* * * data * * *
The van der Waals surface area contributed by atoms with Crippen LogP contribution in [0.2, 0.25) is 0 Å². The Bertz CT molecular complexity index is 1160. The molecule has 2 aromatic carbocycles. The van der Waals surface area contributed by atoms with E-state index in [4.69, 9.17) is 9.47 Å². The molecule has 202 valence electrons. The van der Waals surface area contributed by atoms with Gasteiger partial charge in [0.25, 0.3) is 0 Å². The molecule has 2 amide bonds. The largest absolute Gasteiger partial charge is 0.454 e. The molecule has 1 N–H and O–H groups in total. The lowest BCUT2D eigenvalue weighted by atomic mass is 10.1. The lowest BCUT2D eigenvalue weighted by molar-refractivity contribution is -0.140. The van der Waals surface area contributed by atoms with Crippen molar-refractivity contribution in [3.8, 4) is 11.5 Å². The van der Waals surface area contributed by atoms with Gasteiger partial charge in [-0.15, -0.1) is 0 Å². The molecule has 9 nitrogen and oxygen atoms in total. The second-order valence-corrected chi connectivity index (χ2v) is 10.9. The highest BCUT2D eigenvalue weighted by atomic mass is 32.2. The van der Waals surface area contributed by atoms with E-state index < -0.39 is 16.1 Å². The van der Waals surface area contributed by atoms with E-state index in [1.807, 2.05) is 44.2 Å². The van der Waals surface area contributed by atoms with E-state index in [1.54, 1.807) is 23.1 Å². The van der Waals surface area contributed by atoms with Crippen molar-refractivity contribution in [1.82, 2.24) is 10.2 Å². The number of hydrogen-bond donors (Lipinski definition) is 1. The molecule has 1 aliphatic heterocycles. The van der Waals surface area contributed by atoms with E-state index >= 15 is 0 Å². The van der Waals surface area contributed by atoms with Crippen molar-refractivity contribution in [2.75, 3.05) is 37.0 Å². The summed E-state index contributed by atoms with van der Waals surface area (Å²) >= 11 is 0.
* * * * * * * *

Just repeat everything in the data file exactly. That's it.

The van der Waals surface area contributed by atoms with Crippen LogP contribution in [0.2, 0.25) is 0 Å². The Bertz CT molecular complexity index is 1160. The molecule has 2 aromatic carbocycles. The van der Waals surface area contributed by atoms with E-state index in [4.69, 9.17) is 9.47 Å². The molecule has 202 valence electrons. The van der Waals surface area contributed by atoms with Gasteiger partial charge in [0.25, 0.3) is 0 Å². The molecule has 2 amide bonds. The largest absolute Gasteiger partial charge is 0.454 e. The molecule has 1 N–H and O–H groups in total. The lowest BCUT2D eigenvalue weighted by atomic mass is 10.1. The lowest BCUT2D eigenvalue weighted by molar-refractivity contribution is -0.140. The van der Waals surface area contributed by atoms with Crippen molar-refractivity contribution in [3.8, 4) is 11.5 Å². The van der Waals surface area contributed by atoms with Gasteiger partial charge in [-0.15, -0.1) is 0 Å². The molecule has 9 nitrogen and oxygen atoms in total. The second-order valence-corrected chi connectivity index (χ2v) is 10.9. The highest BCUT2D eigenvalue weighted by atomic mass is 32.2. The van der Waals surface area contributed by atoms with E-state index < -0.39 is 16.1 Å². The van der Waals surface area contributed by atoms with E-state index in [1.807, 2.05) is 44.2 Å². The van der Waals surface area contributed by atoms with E-state index in [1.54, 1.807) is 23.1 Å². The van der Waals surface area contributed by atoms with Crippen molar-refractivity contribution in [1.82, 2.24) is 10.2 Å². The number of hydrogen-bond donors (Lipinski definition) is 1. The molecule has 1 aliphatic heterocycles. The van der Waals surface area contributed by atoms with E-state index >= 15 is 0 Å². The van der Waals surface area contributed by atoms with Crippen molar-refractivity contribution in [2.75, 3.05) is 37.0 Å². The summed E-state index contributed by atoms with van der Waals surface area (Å²) >= 11 is 0.